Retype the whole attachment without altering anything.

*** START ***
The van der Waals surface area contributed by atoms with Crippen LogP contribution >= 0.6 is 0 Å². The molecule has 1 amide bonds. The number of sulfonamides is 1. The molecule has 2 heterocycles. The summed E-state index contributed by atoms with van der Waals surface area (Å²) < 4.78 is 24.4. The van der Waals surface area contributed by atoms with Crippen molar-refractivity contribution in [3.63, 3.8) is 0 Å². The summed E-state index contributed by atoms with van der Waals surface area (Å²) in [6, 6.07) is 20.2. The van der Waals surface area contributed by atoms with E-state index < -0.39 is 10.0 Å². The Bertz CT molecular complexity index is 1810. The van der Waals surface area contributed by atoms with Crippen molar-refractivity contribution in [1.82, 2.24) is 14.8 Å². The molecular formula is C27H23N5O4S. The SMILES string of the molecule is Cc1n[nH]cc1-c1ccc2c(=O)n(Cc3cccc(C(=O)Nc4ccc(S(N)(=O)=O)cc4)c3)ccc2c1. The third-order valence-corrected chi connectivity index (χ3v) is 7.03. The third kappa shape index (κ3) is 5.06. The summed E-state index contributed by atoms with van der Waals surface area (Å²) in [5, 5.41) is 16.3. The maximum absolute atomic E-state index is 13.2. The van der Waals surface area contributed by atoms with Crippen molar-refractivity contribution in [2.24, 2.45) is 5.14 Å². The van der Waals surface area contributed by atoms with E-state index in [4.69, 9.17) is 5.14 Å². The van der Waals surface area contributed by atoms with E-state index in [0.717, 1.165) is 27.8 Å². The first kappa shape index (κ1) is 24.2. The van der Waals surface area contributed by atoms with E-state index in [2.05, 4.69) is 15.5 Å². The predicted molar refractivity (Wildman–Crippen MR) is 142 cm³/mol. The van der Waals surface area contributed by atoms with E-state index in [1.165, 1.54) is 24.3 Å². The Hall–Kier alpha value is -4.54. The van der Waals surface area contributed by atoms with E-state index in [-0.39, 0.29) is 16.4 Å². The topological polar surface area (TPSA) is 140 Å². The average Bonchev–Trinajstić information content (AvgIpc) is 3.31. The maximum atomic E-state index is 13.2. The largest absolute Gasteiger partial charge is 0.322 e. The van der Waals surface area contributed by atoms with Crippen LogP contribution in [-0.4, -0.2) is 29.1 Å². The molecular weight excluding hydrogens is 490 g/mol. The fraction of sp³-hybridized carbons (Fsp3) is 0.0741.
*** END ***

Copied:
The van der Waals surface area contributed by atoms with Crippen LogP contribution >= 0.6 is 0 Å². The molecule has 1 amide bonds. The number of sulfonamides is 1. The molecule has 2 heterocycles. The summed E-state index contributed by atoms with van der Waals surface area (Å²) < 4.78 is 24.4. The van der Waals surface area contributed by atoms with Crippen molar-refractivity contribution in [3.63, 3.8) is 0 Å². The summed E-state index contributed by atoms with van der Waals surface area (Å²) in [6, 6.07) is 20.2. The van der Waals surface area contributed by atoms with E-state index < -0.39 is 10.0 Å². The Bertz CT molecular complexity index is 1810. The van der Waals surface area contributed by atoms with Crippen molar-refractivity contribution in [1.82, 2.24) is 14.8 Å². The molecular formula is C27H23N5O4S. The SMILES string of the molecule is Cc1n[nH]cc1-c1ccc2c(=O)n(Cc3cccc(C(=O)Nc4ccc(S(N)(=O)=O)cc4)c3)ccc2c1. The third-order valence-corrected chi connectivity index (χ3v) is 7.03. The third kappa shape index (κ3) is 5.06. The summed E-state index contributed by atoms with van der Waals surface area (Å²) in [5, 5.41) is 16.3. The maximum absolute atomic E-state index is 13.2. The van der Waals surface area contributed by atoms with Crippen molar-refractivity contribution in [2.24, 2.45) is 5.14 Å². The van der Waals surface area contributed by atoms with E-state index in [4.69, 9.17) is 5.14 Å². The van der Waals surface area contributed by atoms with E-state index in [0.717, 1.165) is 27.8 Å². The first kappa shape index (κ1) is 24.2. The van der Waals surface area contributed by atoms with E-state index in [2.05, 4.69) is 15.5 Å². The predicted molar refractivity (Wildman–Crippen MR) is 142 cm³/mol. The van der Waals surface area contributed by atoms with E-state index in [1.165, 1.54) is 24.3 Å². The Hall–Kier alpha value is -4.54. The van der Waals surface area contributed by atoms with E-state index in [-0.39, 0.29) is 16.4 Å². The topological polar surface area (TPSA) is 140 Å². The average Bonchev–Trinajstić information content (AvgIpc) is 3.31. The maximum atomic E-state index is 13.2. The largest absolute Gasteiger partial charge is 0.322 e. The van der Waals surface area contributed by atoms with Crippen LogP contribution in [-0.4, -0.2) is 29.1 Å². The molecular weight excluding hydrogens is 490 g/mol. The fraction of sp³-hybridized carbons (Fsp3) is 0.0741.